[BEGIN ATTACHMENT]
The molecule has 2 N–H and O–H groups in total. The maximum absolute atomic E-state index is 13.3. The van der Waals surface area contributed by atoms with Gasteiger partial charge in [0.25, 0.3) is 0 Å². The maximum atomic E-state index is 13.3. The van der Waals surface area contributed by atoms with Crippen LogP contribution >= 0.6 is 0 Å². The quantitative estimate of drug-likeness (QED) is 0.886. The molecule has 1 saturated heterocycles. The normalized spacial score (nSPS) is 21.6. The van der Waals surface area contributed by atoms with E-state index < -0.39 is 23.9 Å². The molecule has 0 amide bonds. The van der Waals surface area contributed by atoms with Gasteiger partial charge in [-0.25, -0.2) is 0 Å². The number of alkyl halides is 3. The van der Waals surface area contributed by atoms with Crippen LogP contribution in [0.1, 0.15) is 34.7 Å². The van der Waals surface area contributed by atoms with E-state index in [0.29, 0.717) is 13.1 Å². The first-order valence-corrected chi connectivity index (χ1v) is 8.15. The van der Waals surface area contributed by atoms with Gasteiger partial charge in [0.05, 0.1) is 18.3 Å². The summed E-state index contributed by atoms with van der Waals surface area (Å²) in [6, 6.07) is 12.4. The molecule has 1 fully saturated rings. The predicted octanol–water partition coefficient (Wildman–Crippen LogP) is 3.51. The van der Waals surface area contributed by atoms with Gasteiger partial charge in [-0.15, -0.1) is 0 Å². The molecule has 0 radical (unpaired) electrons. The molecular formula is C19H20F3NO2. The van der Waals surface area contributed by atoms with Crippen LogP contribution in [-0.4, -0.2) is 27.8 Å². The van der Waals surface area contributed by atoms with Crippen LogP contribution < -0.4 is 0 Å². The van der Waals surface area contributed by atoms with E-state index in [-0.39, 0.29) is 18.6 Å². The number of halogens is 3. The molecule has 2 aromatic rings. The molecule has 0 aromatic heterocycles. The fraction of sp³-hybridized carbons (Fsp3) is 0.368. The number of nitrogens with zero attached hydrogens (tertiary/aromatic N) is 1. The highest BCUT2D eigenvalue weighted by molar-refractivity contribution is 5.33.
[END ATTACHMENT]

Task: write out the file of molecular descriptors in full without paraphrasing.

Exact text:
The molecule has 2 N–H and O–H groups in total. The maximum absolute atomic E-state index is 13.3. The van der Waals surface area contributed by atoms with Gasteiger partial charge in [0.25, 0.3) is 0 Å². The maximum atomic E-state index is 13.3. The van der Waals surface area contributed by atoms with Crippen LogP contribution >= 0.6 is 0 Å². The quantitative estimate of drug-likeness (QED) is 0.886. The molecule has 1 saturated heterocycles. The normalized spacial score (nSPS) is 21.6. The van der Waals surface area contributed by atoms with E-state index < -0.39 is 23.9 Å². The molecule has 0 amide bonds. The van der Waals surface area contributed by atoms with Gasteiger partial charge in [-0.25, -0.2) is 0 Å². The number of alkyl halides is 3. The van der Waals surface area contributed by atoms with Crippen LogP contribution in [0.1, 0.15) is 34.7 Å². The van der Waals surface area contributed by atoms with E-state index in [0.29, 0.717) is 13.1 Å². The first-order valence-corrected chi connectivity index (χ1v) is 8.15. The van der Waals surface area contributed by atoms with Gasteiger partial charge in [0.05, 0.1) is 18.3 Å². The summed E-state index contributed by atoms with van der Waals surface area (Å²) in [6, 6.07) is 12.4. The molecule has 1 fully saturated rings. The predicted octanol–water partition coefficient (Wildman–Crippen LogP) is 3.51. The van der Waals surface area contributed by atoms with Gasteiger partial charge in [-0.15, -0.1) is 0 Å². The molecule has 0 radical (unpaired) electrons. The molecular formula is C19H20F3NO2. The van der Waals surface area contributed by atoms with Crippen LogP contribution in [-0.4, -0.2) is 27.8 Å². The van der Waals surface area contributed by atoms with Crippen LogP contribution < -0.4 is 0 Å². The van der Waals surface area contributed by atoms with E-state index in [-0.39, 0.29) is 18.6 Å². The number of halogens is 3. The molecule has 2 aromatic rings. The molecule has 0 aromatic heterocycles. The fraction of sp³-hybridized carbons (Fsp3) is 0.368. The number of nitrogens with zero attached hydrogens (tertiary/aromatic N) is 1. The highest BCUT2D eigenvalue weighted by molar-refractivity contribution is 5.33.